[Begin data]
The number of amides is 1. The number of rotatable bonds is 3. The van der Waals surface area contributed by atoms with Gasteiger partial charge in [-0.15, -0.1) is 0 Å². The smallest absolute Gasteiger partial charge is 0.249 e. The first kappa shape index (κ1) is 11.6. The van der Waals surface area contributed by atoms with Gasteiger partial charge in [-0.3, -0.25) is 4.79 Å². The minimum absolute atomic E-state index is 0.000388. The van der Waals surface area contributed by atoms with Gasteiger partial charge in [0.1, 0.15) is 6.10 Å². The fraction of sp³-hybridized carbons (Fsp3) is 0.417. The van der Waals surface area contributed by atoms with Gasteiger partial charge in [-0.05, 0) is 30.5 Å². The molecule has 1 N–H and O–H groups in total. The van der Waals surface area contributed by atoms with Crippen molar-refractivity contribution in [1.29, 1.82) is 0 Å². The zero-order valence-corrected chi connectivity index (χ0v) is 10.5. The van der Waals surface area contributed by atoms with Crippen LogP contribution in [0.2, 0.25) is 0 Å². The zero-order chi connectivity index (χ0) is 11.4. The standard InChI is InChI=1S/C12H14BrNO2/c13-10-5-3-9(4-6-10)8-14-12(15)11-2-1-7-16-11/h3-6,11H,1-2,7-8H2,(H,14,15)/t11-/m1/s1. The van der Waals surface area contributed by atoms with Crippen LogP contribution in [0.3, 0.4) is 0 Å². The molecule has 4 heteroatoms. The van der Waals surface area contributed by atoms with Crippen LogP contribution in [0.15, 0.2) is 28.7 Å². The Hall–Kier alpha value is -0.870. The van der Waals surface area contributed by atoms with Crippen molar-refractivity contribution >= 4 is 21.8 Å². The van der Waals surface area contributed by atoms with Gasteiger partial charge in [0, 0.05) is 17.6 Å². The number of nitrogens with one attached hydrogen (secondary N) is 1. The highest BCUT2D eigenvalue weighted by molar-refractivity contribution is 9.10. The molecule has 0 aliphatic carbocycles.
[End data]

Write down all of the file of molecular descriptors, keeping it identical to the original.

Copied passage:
The number of amides is 1. The number of rotatable bonds is 3. The van der Waals surface area contributed by atoms with Gasteiger partial charge in [-0.15, -0.1) is 0 Å². The smallest absolute Gasteiger partial charge is 0.249 e. The first kappa shape index (κ1) is 11.6. The van der Waals surface area contributed by atoms with Gasteiger partial charge in [-0.3, -0.25) is 4.79 Å². The minimum absolute atomic E-state index is 0.000388. The van der Waals surface area contributed by atoms with Gasteiger partial charge in [0.1, 0.15) is 6.10 Å². The fraction of sp³-hybridized carbons (Fsp3) is 0.417. The van der Waals surface area contributed by atoms with Gasteiger partial charge in [-0.05, 0) is 30.5 Å². The molecule has 1 N–H and O–H groups in total. The van der Waals surface area contributed by atoms with Crippen molar-refractivity contribution in [1.29, 1.82) is 0 Å². The zero-order valence-corrected chi connectivity index (χ0v) is 10.5. The van der Waals surface area contributed by atoms with Crippen LogP contribution in [0.2, 0.25) is 0 Å². The zero-order chi connectivity index (χ0) is 11.4. The standard InChI is InChI=1S/C12H14BrNO2/c13-10-5-3-9(4-6-10)8-14-12(15)11-2-1-7-16-11/h3-6,11H,1-2,7-8H2,(H,14,15)/t11-/m1/s1. The van der Waals surface area contributed by atoms with Crippen LogP contribution in [0.3, 0.4) is 0 Å². The molecule has 4 heteroatoms. The van der Waals surface area contributed by atoms with Crippen LogP contribution in [0.15, 0.2) is 28.7 Å². The Hall–Kier alpha value is -0.870. The van der Waals surface area contributed by atoms with Crippen molar-refractivity contribution >= 4 is 21.8 Å². The van der Waals surface area contributed by atoms with Gasteiger partial charge in [0, 0.05) is 17.6 Å². The number of nitrogens with one attached hydrogen (secondary N) is 1. The highest BCUT2D eigenvalue weighted by molar-refractivity contribution is 9.10. The molecule has 0 aliphatic carbocycles.